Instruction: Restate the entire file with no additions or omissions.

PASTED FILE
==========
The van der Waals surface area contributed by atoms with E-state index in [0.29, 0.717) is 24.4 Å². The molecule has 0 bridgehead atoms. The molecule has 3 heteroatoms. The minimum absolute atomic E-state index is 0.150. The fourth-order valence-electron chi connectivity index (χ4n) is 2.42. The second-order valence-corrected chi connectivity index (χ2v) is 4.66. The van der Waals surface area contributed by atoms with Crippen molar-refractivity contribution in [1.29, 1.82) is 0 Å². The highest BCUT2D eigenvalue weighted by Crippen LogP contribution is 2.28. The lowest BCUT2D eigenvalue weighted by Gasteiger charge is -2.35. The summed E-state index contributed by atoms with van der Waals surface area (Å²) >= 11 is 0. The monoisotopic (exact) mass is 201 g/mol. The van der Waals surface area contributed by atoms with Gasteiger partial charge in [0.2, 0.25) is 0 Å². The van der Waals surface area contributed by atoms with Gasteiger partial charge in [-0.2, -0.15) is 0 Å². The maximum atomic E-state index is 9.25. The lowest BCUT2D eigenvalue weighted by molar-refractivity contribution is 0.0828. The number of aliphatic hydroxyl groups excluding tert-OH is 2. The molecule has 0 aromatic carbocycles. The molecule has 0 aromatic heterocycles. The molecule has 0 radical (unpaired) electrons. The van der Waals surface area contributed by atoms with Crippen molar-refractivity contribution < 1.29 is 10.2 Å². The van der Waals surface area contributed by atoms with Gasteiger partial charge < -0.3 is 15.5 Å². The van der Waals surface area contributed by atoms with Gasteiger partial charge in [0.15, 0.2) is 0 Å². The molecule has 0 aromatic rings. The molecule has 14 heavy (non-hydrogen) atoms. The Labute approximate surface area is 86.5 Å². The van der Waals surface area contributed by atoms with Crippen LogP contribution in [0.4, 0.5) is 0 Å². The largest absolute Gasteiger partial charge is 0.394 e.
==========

The van der Waals surface area contributed by atoms with E-state index in [0.29, 0.717) is 24.4 Å². The molecule has 0 bridgehead atoms. The molecule has 3 heteroatoms. The minimum absolute atomic E-state index is 0.150. The fourth-order valence-electron chi connectivity index (χ4n) is 2.42. The second-order valence-corrected chi connectivity index (χ2v) is 4.66. The van der Waals surface area contributed by atoms with Crippen molar-refractivity contribution in [1.29, 1.82) is 0 Å². The highest BCUT2D eigenvalue weighted by Crippen LogP contribution is 2.28. The lowest BCUT2D eigenvalue weighted by Gasteiger charge is -2.35. The summed E-state index contributed by atoms with van der Waals surface area (Å²) >= 11 is 0. The monoisotopic (exact) mass is 201 g/mol. The van der Waals surface area contributed by atoms with Gasteiger partial charge in [0.2, 0.25) is 0 Å². The van der Waals surface area contributed by atoms with Gasteiger partial charge in [-0.2, -0.15) is 0 Å². The maximum atomic E-state index is 9.25. The lowest BCUT2D eigenvalue weighted by molar-refractivity contribution is 0.0828. The number of aliphatic hydroxyl groups excluding tert-OH is 2. The molecule has 0 aromatic carbocycles. The molecule has 0 aromatic heterocycles. The molecule has 0 radical (unpaired) electrons. The van der Waals surface area contributed by atoms with Crippen molar-refractivity contribution < 1.29 is 10.2 Å². The van der Waals surface area contributed by atoms with Gasteiger partial charge < -0.3 is 15.5 Å². The van der Waals surface area contributed by atoms with Gasteiger partial charge in [0.15, 0.2) is 0 Å². The molecule has 0 aromatic rings. The molecule has 14 heavy (non-hydrogen) atoms. The Labute approximate surface area is 86.5 Å². The van der Waals surface area contributed by atoms with Crippen LogP contribution in [0.4, 0.5) is 0 Å². The largest absolute Gasteiger partial charge is 0.394 e.